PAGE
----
Take their pledge - i. e., bring back what they have to say in return.
The trench - Rather, “the wagons,” which were all put together in the camp so as to form a kind of bulwark or fortification (see 1 Samuel 26:5, 1 Samuel 26:7). Here David left his “carriage” 1 Samuel 17:22, i. e., the things which he had carried, “his things” as we should say, or baggage (translated stuff in 1 Samuel 10:22; 1 Samuel 25:13; 1 Samuel 30:24). There seems to have been an officer (“the keeper,” 1 Samuel 17:22) in the Hebrew army whose charge it was to guard the baggage.
Free in Israel - In all the other passages (fifteen) where this word occurs, it means free, as opposed to being a slave (Deuteronomy 15:12-13, Deuteronomy 15:18, etc.) Here it may imply a freedom from all such services and burdens as are spoken of in 1 Samuel 8:11-17.
The living God - This fine expression occurs first in Deuteronomy (marginal reference), and next in Joshua 3:10, and 2 Kings 19:4. We find it twice in the Psalms of David Psalms 42:2; Psalms 84:2, four times in the prophets, and frequently in the New Testament. It is generally in contrast to false gods (1 Thessalonians 1:9, etc.).
Why camest thou down? - From the heights of Bethlehem to the valley of Elah.
Thy pride, and the naughtiness of thine heart - See the similar expression, Jeremiah 49:0. Compare the envy of Jacob’s sons toward Joseph, and of the slanders heaped upon the Son of David in the days of His flesh.
Is there not a cause? - i. e., is not Saul’s promise, and the insolence of Goliath, a sufficent cause for what I am about to do?
The narrative does not make it certain whether the lion and the bear came on one and the same, or on two different occasions. If it was on one occasion, the probability would be that the bear, having seized a lamb and carrying it off, a lion appeared to dispute the prize with the bear, or with David after he had taken it from the bear, and that David killed first one and then the other.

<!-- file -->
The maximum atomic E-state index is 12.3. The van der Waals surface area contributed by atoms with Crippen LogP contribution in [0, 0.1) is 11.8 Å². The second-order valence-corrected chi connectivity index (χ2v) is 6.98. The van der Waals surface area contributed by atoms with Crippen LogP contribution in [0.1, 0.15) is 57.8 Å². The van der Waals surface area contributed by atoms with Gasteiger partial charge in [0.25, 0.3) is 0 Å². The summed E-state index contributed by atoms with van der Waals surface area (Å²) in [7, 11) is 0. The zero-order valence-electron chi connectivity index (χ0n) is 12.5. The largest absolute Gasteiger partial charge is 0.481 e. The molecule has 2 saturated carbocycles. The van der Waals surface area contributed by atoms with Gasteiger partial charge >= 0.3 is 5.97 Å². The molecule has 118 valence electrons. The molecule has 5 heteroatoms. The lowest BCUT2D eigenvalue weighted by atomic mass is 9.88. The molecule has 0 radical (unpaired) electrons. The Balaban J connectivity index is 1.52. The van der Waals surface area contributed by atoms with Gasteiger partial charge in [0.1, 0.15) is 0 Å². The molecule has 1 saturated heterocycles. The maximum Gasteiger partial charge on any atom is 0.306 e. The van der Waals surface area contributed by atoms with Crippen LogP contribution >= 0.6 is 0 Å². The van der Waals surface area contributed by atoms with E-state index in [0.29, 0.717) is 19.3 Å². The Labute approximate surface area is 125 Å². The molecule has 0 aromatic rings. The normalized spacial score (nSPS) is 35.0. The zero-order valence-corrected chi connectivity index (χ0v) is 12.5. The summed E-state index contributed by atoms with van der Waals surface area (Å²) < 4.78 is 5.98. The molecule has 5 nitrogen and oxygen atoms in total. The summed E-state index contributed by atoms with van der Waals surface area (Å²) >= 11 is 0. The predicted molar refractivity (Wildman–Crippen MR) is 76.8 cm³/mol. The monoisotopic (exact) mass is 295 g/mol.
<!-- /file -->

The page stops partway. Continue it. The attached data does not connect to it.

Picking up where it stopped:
His beard - Put here for his throat, or under jaw; neither lion nor bear has a beard properly speaking.
A shield - “A javelin,” see 1 Samuel 17:6 note.
The Lord saveth not with sword ... - Observe the consistent teaching of such passages as 1 Samuel 14:6; Exodus 14:13-18; Judges 7:2, Judges 7:4,Judges 7:7; Psalms 44:6, etc., and their practical use to the Church as lessons of trust in God, and distrust of ourselves.
Champion - Quite a different word from that so rendered in 1 Samuel 17:4, 1 Samuel 17:23; better “warrior.”
The men of Israel and Judah - See 1 Samuel 15:4 note.
Shaaraim - A town of Judah in the Shephelah (see the marginal reference), at this time probably in the possession of the Philistines.
Jerusalem - See Judges 1:8 note.
His tent - Perhaps the tabernacle. David had neither tent nor house of his own. It would be quite in accordance with David’s piety that he should immediately dedicate to God the arms taken from the Philistine, in acknowledgment that the victory was not his own but the Lord’s (compare 1 Samuel 21:9). His tabernacle, meaning the tabernacle which he had pitched (2 Samuel 6:17; compare Acts 15:16).
Whose son ... - See the marginal reference note.
These files are public domain.
Barnes, Albert. "Commentary on 1 Samuel 17". "Barnes' Notes on the Whole Bible". https://studylight.org/
the Fourth Week after Epiphany